Kingdom and I have a history that goes two or three years back. I was in love with the bottle long before I smelled the scent. To me it is the most beautifully designed bottle, feels very expensive and has no flaws whatsoever. It is even extremely practical once you figure out how to make it stand straight and still. I must admit though that the first sniff was a shock, nothing like I imagined it to be. I loved the monumental dimension of Alexander McQueen’s clothes and the aggressiveness of his aesthetics but somehow I expected something cold and detached, something to rise above and look down as the name suggested. Instead I got a violently romantic scent, dramatic, intricate and unique. Exactly what I should have expected. Kingdom is usually classified as a spicy oriental but to my nose it is wood that stands out. A very thick, dark and polished wood, an intricate, artisanal chest that has just had the finishing touch from the hands of the master carpenter. Of course a lot more is going on here. The legendary cumin opening is there and is really breathtaking. No one has ever dared put cumin in the spotlight like this. What is surprising is that cumin coupled with the polished wood accord feels more like part of the lacquer than a spice. The initial phase of Kingdom lasts for quite long and feels very aggressive, thick and slightly metallic. In this stage it doesn’t come of as a feminine scent at all. It certainly isn’t soft and the intense red glass of the bottle and silver skin seems to me like one of the most successful pairings of perfume and perfume bottle. As cumin starts to integrate with the other materials a floral heart shines through. I can pin down neroli and carnation, a combination that creates a creamy heart that also manages to carry over the metallic theme of the opening. The drydown is creamy and soft but it has a rounded, impenetrable quality. It feels like a soft suede cushion.
Notes from Parfumo.net: orange, mandarin orange, mint, neroli, bergamot, lemon, carnation, ginger, rhubarb, jasmine, celery seeds, rose, amber, musk, oakmoss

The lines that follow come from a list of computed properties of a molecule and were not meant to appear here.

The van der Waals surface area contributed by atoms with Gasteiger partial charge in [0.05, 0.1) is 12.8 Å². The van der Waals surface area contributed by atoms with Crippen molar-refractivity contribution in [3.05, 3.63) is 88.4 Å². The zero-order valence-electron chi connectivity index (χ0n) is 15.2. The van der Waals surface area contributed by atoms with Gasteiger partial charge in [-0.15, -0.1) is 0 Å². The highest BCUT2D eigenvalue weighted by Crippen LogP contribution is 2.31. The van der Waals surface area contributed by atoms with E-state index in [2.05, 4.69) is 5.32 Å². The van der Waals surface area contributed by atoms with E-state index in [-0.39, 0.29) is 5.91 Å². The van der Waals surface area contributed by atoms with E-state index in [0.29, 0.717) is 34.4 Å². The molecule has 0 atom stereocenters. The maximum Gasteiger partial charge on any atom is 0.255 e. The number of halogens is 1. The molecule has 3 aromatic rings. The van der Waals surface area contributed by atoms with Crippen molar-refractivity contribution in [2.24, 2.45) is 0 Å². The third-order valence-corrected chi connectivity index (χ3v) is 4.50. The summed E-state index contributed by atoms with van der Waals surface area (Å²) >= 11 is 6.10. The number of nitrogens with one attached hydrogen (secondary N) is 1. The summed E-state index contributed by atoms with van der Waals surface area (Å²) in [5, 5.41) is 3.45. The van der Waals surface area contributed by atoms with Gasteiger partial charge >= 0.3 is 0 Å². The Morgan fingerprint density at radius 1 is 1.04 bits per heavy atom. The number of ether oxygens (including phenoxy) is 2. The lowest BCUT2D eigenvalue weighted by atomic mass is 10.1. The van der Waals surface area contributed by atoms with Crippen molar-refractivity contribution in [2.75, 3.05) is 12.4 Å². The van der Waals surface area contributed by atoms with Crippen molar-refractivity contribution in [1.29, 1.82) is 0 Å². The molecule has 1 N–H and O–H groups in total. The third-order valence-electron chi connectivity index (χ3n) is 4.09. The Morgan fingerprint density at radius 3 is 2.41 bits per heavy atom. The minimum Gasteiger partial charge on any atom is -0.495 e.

Notes from my nose: cumin, mahogany, metal, neroli, carnation, suede
Two years before the release of Kingdom, another legendary perfume hit the market. Nu was the first YSL perfume launched under the creative direction of Tom Ford. It was the female partner to M7 which created more noise with its innovative use of oud and full frontal male nudity campaign (in Europe only). Nu however wore a breathtaking bottle that looked like a silver hockey puck, hugging a purple-blue glass container. The sensual, mystical theme of the bottle was also reflected in the scent itself. An opening of pepper segues into a sandalwood heart with a delicate jasmine note. The base is creamy and rich, soft and warm.
Notes from Parfumo.net: bergamot,cardamom, pepper, orchid, jasmine, sandalwood, musk,vetiver
Notes from my nose: pepper, sandalwood, jasmine, suede, coffee
These two fragrances felt immediately similar to my nose before I even knew that they were created by the same perfumer, Jacques Cavallier. Of course their similarities are as many as their differences but their common genes are masterfully manipulated to diverge to opposite directions. In the heart of both compositions a full bodied, succulent ball of leathery flowers with a hint of metal is the sensual centre of attention. For Nu, Jacques Cavallier chose to dress this sensual accord in a velvet night gown, chic but understated. Two years later he pushed the envelope by trapping it in a cage of barb-wire cumin and woods. Both fragrances are beautifully sculpted, compact and tactile. Their respective textures are stunning. Kingdom feels hard and shiny. Nu is soft, wet and rich. Suede is to Nu what vinyl is to Kingdom. Researching Cavallier’s work I realised that he is responsible for such iconic fragrances as Tuscany Leather, Rive Gauche pour Homme, Opium pour Homme, Midnight Poison, Bulgari pour Homme, Gautier Classique, L’Eau d’Issey and L’Eau d’Issey pour Homme and last but not least the misunderstood, avant garde masterpiece, Le Feu d’Issey. An impressive portfolio that shows that he is a master in creating three-dimensional perfume compositions, full of texture.
This work is licensed under a Creative Commons Attribution-NonCommercial-NoDerivs 3.0 Unported License.